Pluggging an electric guitar into an acoustic amp is like plugging into a stereo or a PA. Plugging an acoustic guitar into an electric guitar amp sounds kind of boxy or like you put a blanket over the amp.

The Boss Katana actually has an acoustic setting on the amp. But I've never tried it, so I can't speak to it's effectiveness.

You really want to try these amps with you guitar to make sure you are getting what you want.

Originally Posted by: dlwalke
Was especially interested to hear Chris's input that a higher watt amp at low volume will not sound as good as a lower watt amp at the same volume as I thought I had heard other people say the opposite.

You might be surprised to learn that many classic rock & blues album guitar tones were created by using small combo amps, but cranked to 10. In fact, in many cases the giant amps you see on stages are just for show. The guitar is actually running through one small amp, which is miked & run through the PA.

It's much easier to control & deal with a smaller amp cranked up, than it is to control a big amp. And big amps were only created for the purpose of filling an arena with sound. Which is ironic, because just a few years after full stacks were developed, PAs get better, bigger & more sophisticated & made large amps redundant.

But they continued to be used because they do have a certain charm. :)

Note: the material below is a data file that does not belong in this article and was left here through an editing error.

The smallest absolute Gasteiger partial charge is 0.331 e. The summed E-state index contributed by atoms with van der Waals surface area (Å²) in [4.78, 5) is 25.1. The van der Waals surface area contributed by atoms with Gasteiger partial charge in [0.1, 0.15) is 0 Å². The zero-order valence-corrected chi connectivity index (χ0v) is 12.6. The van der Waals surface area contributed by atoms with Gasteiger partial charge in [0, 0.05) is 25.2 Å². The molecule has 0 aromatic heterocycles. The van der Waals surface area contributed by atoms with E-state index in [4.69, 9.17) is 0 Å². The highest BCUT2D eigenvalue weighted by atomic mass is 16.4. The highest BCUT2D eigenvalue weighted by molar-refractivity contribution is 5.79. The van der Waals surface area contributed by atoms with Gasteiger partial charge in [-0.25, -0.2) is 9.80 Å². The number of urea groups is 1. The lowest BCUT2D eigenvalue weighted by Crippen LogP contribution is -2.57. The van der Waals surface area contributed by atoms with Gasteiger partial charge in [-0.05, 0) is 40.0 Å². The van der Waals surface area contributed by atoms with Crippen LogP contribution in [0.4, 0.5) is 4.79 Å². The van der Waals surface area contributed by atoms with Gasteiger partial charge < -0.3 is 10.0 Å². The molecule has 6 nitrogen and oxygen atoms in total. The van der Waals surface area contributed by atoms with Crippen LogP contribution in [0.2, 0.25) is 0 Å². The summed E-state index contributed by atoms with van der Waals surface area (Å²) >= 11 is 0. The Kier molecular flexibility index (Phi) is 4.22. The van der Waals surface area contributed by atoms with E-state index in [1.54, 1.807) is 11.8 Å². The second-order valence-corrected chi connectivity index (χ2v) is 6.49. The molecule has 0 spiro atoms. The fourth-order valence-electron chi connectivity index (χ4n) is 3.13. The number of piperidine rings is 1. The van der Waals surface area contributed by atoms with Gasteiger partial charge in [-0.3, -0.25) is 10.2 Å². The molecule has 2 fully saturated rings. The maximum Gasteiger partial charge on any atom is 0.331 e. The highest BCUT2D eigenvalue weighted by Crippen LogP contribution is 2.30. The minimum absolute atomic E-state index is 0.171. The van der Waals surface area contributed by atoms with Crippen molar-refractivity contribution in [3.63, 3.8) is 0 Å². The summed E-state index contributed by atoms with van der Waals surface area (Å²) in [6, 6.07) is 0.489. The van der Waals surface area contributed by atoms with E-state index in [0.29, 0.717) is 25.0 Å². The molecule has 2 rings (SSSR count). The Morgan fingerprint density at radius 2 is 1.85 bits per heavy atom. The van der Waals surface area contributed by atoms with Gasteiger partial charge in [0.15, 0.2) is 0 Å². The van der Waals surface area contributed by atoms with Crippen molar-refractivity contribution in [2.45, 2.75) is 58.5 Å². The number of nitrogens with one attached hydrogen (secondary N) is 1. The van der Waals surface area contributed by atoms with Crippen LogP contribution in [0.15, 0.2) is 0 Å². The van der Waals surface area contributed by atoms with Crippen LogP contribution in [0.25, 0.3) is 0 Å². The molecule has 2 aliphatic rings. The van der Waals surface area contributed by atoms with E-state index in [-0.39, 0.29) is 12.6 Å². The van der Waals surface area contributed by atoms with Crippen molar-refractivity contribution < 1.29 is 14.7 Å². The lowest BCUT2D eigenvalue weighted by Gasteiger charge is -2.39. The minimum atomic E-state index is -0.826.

http://www.metalsucks.net/2013/07/10/will-people-please-shut-up-about-the-fake-amps-on-stage-debate/

http://www.metalsucks.net/wp-content/uploads/2013/07/Immortal-fake-cabs-604x453.jpg

Some bands & artists still use those full stacks. But usually just one is actually on & miked.

Originally Posted by: dlwalke
Like maybe a 12" speaker (like you would have on a higher watt amp) will always sound better than an 8" or smaller speaker (like you would find in a smaller amp), at least on the bass end. Anyway, thanks again.[/p]

Now, that is a separate issue & great point. I personally think a 12" speaker is necessary to get full sound, even at low wattage & low sound. 8" or even 10" too my ears is a little too "boxy" sounding.

The good thing here is that the Katana & many other small combos come with 12" speakers. :) And most of these newer amps are also scalable wattage. For example, the Katana has 3 settings: .25w, 25w, 50w.

The .25w setting is outstanding for super low bedroom playing. Retains all the great tones, but at super low volumes. The other two settings are great for recording & performing. And it can get pretty loud at those settings!

Hope that helps!

Christopher Schlegel
Guitar Tricks Instructor

Christopher Schlegel Lesson Directory

#8

Originally Posted by: dlwalke
Even with the relatively mild-mannered acoustic-electric I'm currently playing (an Ovation), I use a felt ukelele pick because I prefer the softer dynamics.

That might change things a bit! I should have asked about your guitar. Because I assumed you had an electric solid body! Any kind of acoustic guitar is going to sound & work better with an amp made for the dynamic range of an acoustic. Like these.